Employees at Casa Padre, a former Walmart that houses nearly 1,500 unaccompanied migrant children in Brownsville, Texas, called the police on Sen. Jeff Merkeley (D-Ore.) last month, but on Tuesday, MSNBC's Jacob Soboroff was given a tour of the facility. "I have been inside a federal prison and county jails," he said on Twitter afterward. "This place is called a shelter but these kids are incarcerated."
There are currently 1,469 boys age 10 to 17 housed in the facility, with up to 30 percent of them — or 440 children — among the new batch separated from their parents under President Trump's new "zero tolerance" border policy, Soboroff explained. "The thing that strikes me, as the parent of a 2 1/2-year-old boy, is what about from 0 to 10?" Soboroff told Chris Hayes on MSNBC Tuesday night. "Where are those kids?" There are 99 other facilities housing children in 17 states. These children are "allowed outside, Chris, where we are, in the fresh air, for two hours a day," he said. "And the rest, 22 hours a day, they're inside a former Walmart."
One of the strangest things about the facility, Soboroff said, is the mural of Trump you see right when you enter, with the quote, in both English and Spanish: "Sometimes by losing a battle you find a new way to win the war."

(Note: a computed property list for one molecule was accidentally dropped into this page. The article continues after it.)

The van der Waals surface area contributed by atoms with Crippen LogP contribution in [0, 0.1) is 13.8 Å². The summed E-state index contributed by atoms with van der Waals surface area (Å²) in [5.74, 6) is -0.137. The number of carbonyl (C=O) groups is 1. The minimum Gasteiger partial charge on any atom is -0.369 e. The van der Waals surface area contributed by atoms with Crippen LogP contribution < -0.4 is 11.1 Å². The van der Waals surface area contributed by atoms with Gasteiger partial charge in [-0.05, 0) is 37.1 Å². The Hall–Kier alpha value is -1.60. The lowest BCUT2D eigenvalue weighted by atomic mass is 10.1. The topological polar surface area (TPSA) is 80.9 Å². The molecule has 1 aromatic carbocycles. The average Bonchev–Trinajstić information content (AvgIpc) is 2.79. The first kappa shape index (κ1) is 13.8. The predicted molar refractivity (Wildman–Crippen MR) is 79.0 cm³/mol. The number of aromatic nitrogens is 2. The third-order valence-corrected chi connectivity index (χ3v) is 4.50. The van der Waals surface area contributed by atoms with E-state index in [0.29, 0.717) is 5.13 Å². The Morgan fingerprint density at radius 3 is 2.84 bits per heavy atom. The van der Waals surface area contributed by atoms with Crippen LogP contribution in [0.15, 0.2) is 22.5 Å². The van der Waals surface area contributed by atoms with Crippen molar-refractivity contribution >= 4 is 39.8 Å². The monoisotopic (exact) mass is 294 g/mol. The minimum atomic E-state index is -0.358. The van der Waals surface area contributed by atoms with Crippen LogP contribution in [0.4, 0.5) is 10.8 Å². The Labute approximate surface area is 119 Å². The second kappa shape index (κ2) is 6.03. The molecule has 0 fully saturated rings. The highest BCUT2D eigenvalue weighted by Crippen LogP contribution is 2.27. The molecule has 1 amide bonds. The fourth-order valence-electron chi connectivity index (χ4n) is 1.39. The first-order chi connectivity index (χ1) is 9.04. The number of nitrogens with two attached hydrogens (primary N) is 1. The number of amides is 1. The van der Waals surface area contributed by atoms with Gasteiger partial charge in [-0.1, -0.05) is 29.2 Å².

Starting to get some handout photos from our tour with @HHSGov.
Here’s the Trump mural I mentioned to @chrislhayes inside the shelter for incarcerated child migrants.
Also their beds and the towels they shower with. pic.twitter.com/EPEQ1VGAAF
— Jacob Soboroff (@jacobsoboroff) June 14, 2018
Casa Padre is a licensed child-care facility run by the Texas nonprofit Southwest Key Programs (SKP), but the "tent cities" the Trump administration is envisioning won't have to be, Soboroff said. SKP runs facilities for unaccompanied child migrants in seven states and, according to a 2015 tax filing, CEO Juan Sanchez made $770,860 in annual "reportable compensation." You can read more of Soboroff's observations on Twitter. Peter Weber